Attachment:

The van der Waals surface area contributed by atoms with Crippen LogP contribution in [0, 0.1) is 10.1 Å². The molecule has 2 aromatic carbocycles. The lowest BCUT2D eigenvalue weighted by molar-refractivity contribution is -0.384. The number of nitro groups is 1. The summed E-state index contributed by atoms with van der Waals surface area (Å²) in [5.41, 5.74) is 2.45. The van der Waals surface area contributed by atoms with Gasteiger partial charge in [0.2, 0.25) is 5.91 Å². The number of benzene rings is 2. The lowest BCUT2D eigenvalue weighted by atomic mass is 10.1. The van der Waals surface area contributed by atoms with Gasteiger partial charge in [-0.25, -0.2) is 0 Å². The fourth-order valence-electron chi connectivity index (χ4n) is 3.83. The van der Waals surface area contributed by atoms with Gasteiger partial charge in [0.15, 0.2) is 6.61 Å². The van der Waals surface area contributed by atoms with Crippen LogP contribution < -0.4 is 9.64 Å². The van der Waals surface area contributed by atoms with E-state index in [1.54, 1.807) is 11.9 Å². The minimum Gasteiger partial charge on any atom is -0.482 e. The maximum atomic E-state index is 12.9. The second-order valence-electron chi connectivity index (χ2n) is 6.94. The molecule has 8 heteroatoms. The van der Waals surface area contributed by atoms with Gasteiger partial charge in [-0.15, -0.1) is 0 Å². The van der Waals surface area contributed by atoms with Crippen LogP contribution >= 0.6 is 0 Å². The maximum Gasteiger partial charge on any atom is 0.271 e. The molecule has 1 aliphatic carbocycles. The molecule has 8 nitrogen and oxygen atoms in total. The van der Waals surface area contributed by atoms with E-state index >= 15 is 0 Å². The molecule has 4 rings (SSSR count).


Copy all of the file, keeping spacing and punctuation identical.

The van der Waals surface area contributed by atoms with Crippen LogP contribution in [0, 0.1) is 10.1 Å². The molecule has 2 aromatic carbocycles. The lowest BCUT2D eigenvalue weighted by molar-refractivity contribution is -0.384. The number of nitro groups is 1. The summed E-state index contributed by atoms with van der Waals surface area (Å²) in [5.41, 5.74) is 2.45. The van der Waals surface area contributed by atoms with Gasteiger partial charge in [0.2, 0.25) is 5.91 Å². The number of benzene rings is 2. The lowest BCUT2D eigenvalue weighted by atomic mass is 10.1. The van der Waals surface area contributed by atoms with Gasteiger partial charge in [-0.25, -0.2) is 0 Å². The fourth-order valence-electron chi connectivity index (χ4n) is 3.83. The van der Waals surface area contributed by atoms with Gasteiger partial charge in [0.15, 0.2) is 6.61 Å². The van der Waals surface area contributed by atoms with Crippen LogP contribution < -0.4 is 9.64 Å². The van der Waals surface area contributed by atoms with E-state index in [1.54, 1.807) is 11.9 Å². The minimum Gasteiger partial charge on any atom is -0.482 e. The maximum atomic E-state index is 12.9. The second-order valence-electron chi connectivity index (χ2n) is 6.94. The molecule has 8 heteroatoms. The van der Waals surface area contributed by atoms with Gasteiger partial charge in [-0.15, -0.1) is 0 Å². The van der Waals surface area contributed by atoms with Crippen LogP contribution >= 0.6 is 0 Å². The maximum Gasteiger partial charge on any atom is 0.271 e. The molecule has 1 aliphatic carbocycles. The molecule has 8 nitrogen and oxygen atoms in total. The van der Waals surface area contributed by atoms with E-state index >= 15 is 0 Å². The molecule has 4 rings (SSSR count).